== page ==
Skip to main content

Nuts in April – the German Energy Plan

images With Germany aiming to shut down its nuclear energy plants by 2022, it needs replacement energy and quickly. Prime Minister Angela Merkel has put forward a 6-point plan to accomplish this. From Der Speigel:

  • Expanding renewable energy. Investing in more wind, solar, and biomass energies will try to raise the renewable-energy share of Germany's total energy use -- from a baseline of 17 percent in 2010.
  • Expanding grids and storage. Building a much larger storage and delivery network for electricity -- particularly wind energy, which can be generated in the north but must be carried to the south -- will be a main focus.
  • Efficiency. The government hopes improve the heating efficiency of German buildings -- and reduce consumption -- by 20 percent over the next decade.
  • "Flexible power." The government wants to build more "flexible" power plants that can pick up slack from wind or solar energy when the weather fails to generate enough electricity during peak demand. The obvious source of "flexible power" for now, besides nuclear energy, is natural gas. [Nuclear may not be great for this purpose because you don’t ramp it down to favor wind. Wind just adds more to the grid in its intermittent way.]
  • Research and development. The government will increase government support for research into better energy storage and more efficient grids to a total of €500 million between now and 2020.
  • Citizen involvement. The government wants to involve its sometimes-recalcitrant citizenry due to ongoing resistance against wind generators and the installation of an efficient new power line grid in some regions.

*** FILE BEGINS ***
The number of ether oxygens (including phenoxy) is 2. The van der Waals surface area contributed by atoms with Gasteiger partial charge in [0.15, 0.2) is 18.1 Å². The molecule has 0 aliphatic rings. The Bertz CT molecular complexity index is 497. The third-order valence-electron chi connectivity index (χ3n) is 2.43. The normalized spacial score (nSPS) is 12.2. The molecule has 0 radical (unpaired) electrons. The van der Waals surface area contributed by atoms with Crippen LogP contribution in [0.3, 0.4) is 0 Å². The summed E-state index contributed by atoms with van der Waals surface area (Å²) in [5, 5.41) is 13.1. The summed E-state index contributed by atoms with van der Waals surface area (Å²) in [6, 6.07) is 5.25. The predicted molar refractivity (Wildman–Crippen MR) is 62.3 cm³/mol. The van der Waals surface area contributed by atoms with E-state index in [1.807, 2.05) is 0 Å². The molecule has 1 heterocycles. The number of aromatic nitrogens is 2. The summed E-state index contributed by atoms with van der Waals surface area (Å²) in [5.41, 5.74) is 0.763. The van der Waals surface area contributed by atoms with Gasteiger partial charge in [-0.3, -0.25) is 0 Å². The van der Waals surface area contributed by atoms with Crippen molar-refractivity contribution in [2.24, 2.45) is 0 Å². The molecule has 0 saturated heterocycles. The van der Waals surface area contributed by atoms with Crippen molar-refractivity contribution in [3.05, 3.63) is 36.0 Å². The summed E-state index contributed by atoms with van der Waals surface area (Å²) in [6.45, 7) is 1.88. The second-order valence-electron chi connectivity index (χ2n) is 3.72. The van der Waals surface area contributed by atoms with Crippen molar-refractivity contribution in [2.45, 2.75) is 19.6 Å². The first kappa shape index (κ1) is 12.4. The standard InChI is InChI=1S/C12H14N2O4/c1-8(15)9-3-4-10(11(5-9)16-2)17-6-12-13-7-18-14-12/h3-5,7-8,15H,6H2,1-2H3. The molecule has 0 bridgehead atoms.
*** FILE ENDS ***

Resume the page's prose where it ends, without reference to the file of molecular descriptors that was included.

Germany is, if nothing else, proposing to spend a lot of money during a period of austerity – someone might notice that it’s almost all unnecessary at some point.

In all, this could be an energy policy nightmare, with a battery of untried ideas all implemented at once to try not to do what seems most likely – a return to coal if not a basic acceptance that German nuclear plants have been unproblematic. 

But maybe not:

Many are now asking themselves if the transition to renewable energies will ruin the nation's countryside. The German Wind Energy Association (BWE) states that 21,607 high-tech wind turbines are already in place in Germany. Some fear that the zeal to install wind turbines mirrors the drive to build motorways into West German towns in the 1960s. That was regarded as ultra-modern at the time, but it created massive, irreversible eyesores.

Germany's Federal Agency for Nature Conservation is already warning that in the rush to expand renewable energies, nature and wildlife conservation is being put on the back burner. The need to get out of nuclear power seems to be overriding all other concerns.

“Many are now asking” is not very precise, but the story points out that Germans have gotten quite litigious on NIMBY issues and have become exceptionally well organized on keeping windmills out of their eyesight. And are gearing up against large masts:

In the eastern state of Thuringia, for example, powerful 380-kilovolt power lines are planned that will cut a route directly through the picturesque Thuringia forest region. A number of citizens' initiatives are organizing opposition to the plans. They include members of all political parties.

Oddly, one of the reasons anti-coal activists take that stand in this country is to prevent mining operations from ripping up the countryside. Now, Germans are adopting the same stance about renewable energy sources. Nuclear energy plants, of course, are fairly compact and uranium mining low-impact.

It’s understandable that countries look closely as their nuclear energy plants in light of Fukushima Daiichi and make changes as appropriate. But what Germany is doing is – kooky – and getting kookier by the day.

Windmills, windmills everywhere.

Comments

Anonymous said…
Those things are just really Fugly, with a capital "F". Why anyone would want to cover their country with such monstrosities is really, really crazy. Given a capacity factor of maybe 20% on an intermittant basis, it sure seems like a losing proposition. If you're going to have to live with such ugliness for a lifetime, you might as well ask for better availability.
SteveK9 said…
'the renewable-energy share of Germany's total energy use -- from a baseline of 17 percent in 2010'

What does this mean? Is this the actual contribution or the fraction of rated capacity or what?
crf said…